Real gross domestic product — the output of goods and services produced by labor and property located in the United States — increased at an annual rate of 1.7 percent in the second quarter of 2013 (that is, from the first quarter to the second quarter), according to the “advance” estimate released by the Bureau of Economic Analysis. In the first quarter, real GDP increased 1.1 percent (revised).
Let’s have a look inside.
Caution: The 1.8 from the first quarter was revised downward to 1.1. The market is not liking that either — and is definitely not better than expected.
PCE was up 1.8% in the second quarter, compared to 2.3% in the first quarter — that is, moving downward. Worse, services was only up 0.9% (and is the majority of the economy) where it was claimed to be +1.5% last quarter.
The BEA claims that equipment and intellectual property were both strong in the investment area, measuring 4.1% and 3.8% respectively. Those are good.
Export/import balance went massively bad — while exports were up 5.4% imports were up 9.5%, grossly overcoming that “improvement.” Remember that GDP is C + I + G + (x – i), so as import balance degrades GDP is impacted negatively.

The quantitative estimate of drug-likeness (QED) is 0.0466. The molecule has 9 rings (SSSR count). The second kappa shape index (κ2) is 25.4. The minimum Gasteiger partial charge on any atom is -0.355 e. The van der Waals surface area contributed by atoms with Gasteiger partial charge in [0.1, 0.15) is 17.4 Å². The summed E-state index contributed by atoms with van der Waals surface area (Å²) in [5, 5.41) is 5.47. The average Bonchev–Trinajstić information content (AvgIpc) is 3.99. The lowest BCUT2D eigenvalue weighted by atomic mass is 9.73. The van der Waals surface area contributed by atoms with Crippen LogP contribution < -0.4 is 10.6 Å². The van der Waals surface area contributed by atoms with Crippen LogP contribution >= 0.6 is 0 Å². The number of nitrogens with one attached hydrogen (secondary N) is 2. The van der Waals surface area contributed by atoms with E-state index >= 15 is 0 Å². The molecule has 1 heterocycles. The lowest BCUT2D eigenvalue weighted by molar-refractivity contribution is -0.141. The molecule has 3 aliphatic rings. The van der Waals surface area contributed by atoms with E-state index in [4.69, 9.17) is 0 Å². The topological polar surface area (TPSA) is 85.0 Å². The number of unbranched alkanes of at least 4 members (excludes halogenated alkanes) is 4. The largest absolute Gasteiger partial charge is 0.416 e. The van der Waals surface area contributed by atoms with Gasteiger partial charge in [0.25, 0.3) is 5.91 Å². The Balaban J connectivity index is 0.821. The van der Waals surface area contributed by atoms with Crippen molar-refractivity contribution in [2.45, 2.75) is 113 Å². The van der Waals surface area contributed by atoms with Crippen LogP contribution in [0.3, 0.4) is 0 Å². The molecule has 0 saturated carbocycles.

Federal government expenditures decreased 1.5%. But those screaming about “sequester!” have a problem — the previous quarter claimed a decrease of 8.4%. Blaming the poor showing this quarter on the sequester is thus demonstrably false.
The revisions announced by the BEA going back to the 1920s are IMHO more than a bit troubling and amount to double-counting in many cases. Specifically, intellectual property is now counted as “investment” when created. The problem with doing so is that if it pays off then it is already accounted for and the goods and services that went into the R&D has already been counted as well.
Further, the BEA is now counting the accrual of defined benefit pensions into personal assets. That’s a pleasant fantasy when the pension is underfunded! I see nothing noting that this is adjusted for the level of actual funding compared to requirements, which means that now assets are being double-counted.
But heh, it makes the numbers look better — right?
Yes it does, but the problem with these revisions will become clear in the coming years (and decades) as the secular shift toward higher rates continues and thus the former“build leverage and make more money” game turns from that to “the more leverage you have, the more and faster you lose money.”
That secular shift, incidentally, is a lock. The impact on forward GDP will be amusing to watch in the coming years, particularly in the pension “accrual” game.